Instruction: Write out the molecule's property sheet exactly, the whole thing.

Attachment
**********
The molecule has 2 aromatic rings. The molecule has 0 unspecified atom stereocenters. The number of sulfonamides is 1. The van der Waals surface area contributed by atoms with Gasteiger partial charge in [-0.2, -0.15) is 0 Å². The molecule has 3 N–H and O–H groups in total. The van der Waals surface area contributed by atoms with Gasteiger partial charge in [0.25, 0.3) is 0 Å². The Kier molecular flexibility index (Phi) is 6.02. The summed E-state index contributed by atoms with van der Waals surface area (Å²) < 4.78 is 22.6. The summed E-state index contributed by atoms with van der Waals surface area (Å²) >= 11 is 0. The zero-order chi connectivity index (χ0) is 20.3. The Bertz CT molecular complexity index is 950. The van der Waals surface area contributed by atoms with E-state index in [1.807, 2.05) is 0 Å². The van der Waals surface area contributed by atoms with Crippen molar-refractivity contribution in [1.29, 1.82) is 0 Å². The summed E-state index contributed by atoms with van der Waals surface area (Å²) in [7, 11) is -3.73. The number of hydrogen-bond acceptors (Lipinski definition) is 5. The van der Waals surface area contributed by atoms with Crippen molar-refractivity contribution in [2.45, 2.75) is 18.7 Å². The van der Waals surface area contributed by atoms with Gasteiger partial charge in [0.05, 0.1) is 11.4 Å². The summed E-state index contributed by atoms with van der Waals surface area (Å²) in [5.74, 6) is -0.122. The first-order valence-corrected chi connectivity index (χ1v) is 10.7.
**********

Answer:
The molecule has 2 aromatic rings. The molecule has 0 unspecified atom stereocenters. The number of sulfonamides is 1. The van der Waals surface area contributed by atoms with Gasteiger partial charge in [-0.2, -0.15) is 0 Å². The molecule has 3 N–H and O–H groups in total. The van der Waals surface area contributed by atoms with Gasteiger partial charge in [0.25, 0.3) is 0 Å². The Kier molecular flexibility index (Phi) is 6.02. The summed E-state index contributed by atoms with van der Waals surface area (Å²) < 4.78 is 22.6. The summed E-state index contributed by atoms with van der Waals surface area (Å²) >= 11 is 0. The zero-order chi connectivity index (χ0) is 20.3. The Bertz CT molecular complexity index is 950. The van der Waals surface area contributed by atoms with E-state index in [1.807, 2.05) is 0 Å². The van der Waals surface area contributed by atoms with Crippen molar-refractivity contribution in [1.29, 1.82) is 0 Å². The summed E-state index contributed by atoms with van der Waals surface area (Å²) in [7, 11) is -3.73. The number of hydrogen-bond acceptors (Lipinski definition) is 5. The van der Waals surface area contributed by atoms with Crippen molar-refractivity contribution in [2.45, 2.75) is 18.7 Å². The van der Waals surface area contributed by atoms with Gasteiger partial charge in [0.05, 0.1) is 11.4 Å². The summed E-state index contributed by atoms with van der Waals surface area (Å²) in [5.74, 6) is -0.122. The first-order valence-corrected chi connectivity index (χ1v) is 10.7.